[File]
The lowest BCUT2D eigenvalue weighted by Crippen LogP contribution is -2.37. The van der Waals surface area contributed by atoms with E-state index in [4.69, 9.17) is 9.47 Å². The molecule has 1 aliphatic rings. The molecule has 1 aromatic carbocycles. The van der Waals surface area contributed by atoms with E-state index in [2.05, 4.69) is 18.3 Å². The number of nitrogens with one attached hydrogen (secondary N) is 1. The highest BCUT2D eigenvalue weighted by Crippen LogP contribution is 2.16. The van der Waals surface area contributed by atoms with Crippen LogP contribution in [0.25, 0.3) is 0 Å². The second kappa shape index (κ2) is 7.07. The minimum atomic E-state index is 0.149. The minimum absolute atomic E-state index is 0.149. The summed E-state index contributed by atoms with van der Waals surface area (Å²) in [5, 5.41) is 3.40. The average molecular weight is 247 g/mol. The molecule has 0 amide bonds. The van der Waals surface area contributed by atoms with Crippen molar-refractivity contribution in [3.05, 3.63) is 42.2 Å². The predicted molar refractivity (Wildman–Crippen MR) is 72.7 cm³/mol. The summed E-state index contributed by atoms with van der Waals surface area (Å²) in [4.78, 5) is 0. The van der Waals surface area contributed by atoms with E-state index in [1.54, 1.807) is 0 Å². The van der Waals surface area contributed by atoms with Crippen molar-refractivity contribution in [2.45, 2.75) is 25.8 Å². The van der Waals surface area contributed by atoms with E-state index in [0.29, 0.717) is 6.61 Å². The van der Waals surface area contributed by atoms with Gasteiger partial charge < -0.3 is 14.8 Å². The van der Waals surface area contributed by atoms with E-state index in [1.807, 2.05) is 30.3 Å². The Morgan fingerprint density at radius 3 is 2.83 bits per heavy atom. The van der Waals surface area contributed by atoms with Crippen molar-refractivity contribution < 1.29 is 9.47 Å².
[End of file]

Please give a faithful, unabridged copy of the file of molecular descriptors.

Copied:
The lowest BCUT2D eigenvalue weighted by Crippen LogP contribution is -2.37. The van der Waals surface area contributed by atoms with E-state index in [4.69, 9.17) is 9.47 Å². The molecule has 1 aliphatic rings. The molecule has 1 aromatic carbocycles. The van der Waals surface area contributed by atoms with E-state index in [2.05, 4.69) is 18.3 Å². The number of nitrogens with one attached hydrogen (secondary N) is 1. The highest BCUT2D eigenvalue weighted by Crippen LogP contribution is 2.16. The van der Waals surface area contributed by atoms with Crippen LogP contribution in [0.25, 0.3) is 0 Å². The second kappa shape index (κ2) is 7.07. The minimum atomic E-state index is 0.149. The minimum absolute atomic E-state index is 0.149. The summed E-state index contributed by atoms with van der Waals surface area (Å²) in [5, 5.41) is 3.40. The average molecular weight is 247 g/mol. The molecule has 0 amide bonds. The van der Waals surface area contributed by atoms with Crippen molar-refractivity contribution in [3.05, 3.63) is 42.2 Å². The predicted molar refractivity (Wildman–Crippen MR) is 72.7 cm³/mol. The summed E-state index contributed by atoms with van der Waals surface area (Å²) in [4.78, 5) is 0. The van der Waals surface area contributed by atoms with E-state index in [1.54, 1.807) is 0 Å². The van der Waals surface area contributed by atoms with Crippen molar-refractivity contribution in [2.45, 2.75) is 25.8 Å². The van der Waals surface area contributed by atoms with E-state index in [0.29, 0.717) is 6.61 Å². The van der Waals surface area contributed by atoms with Gasteiger partial charge < -0.3 is 14.8 Å². The van der Waals surface area contributed by atoms with E-state index in [1.807, 2.05) is 30.3 Å². The Morgan fingerprint density at radius 3 is 2.83 bits per heavy atom. The van der Waals surface area contributed by atoms with Crippen molar-refractivity contribution < 1.29 is 9.47 Å².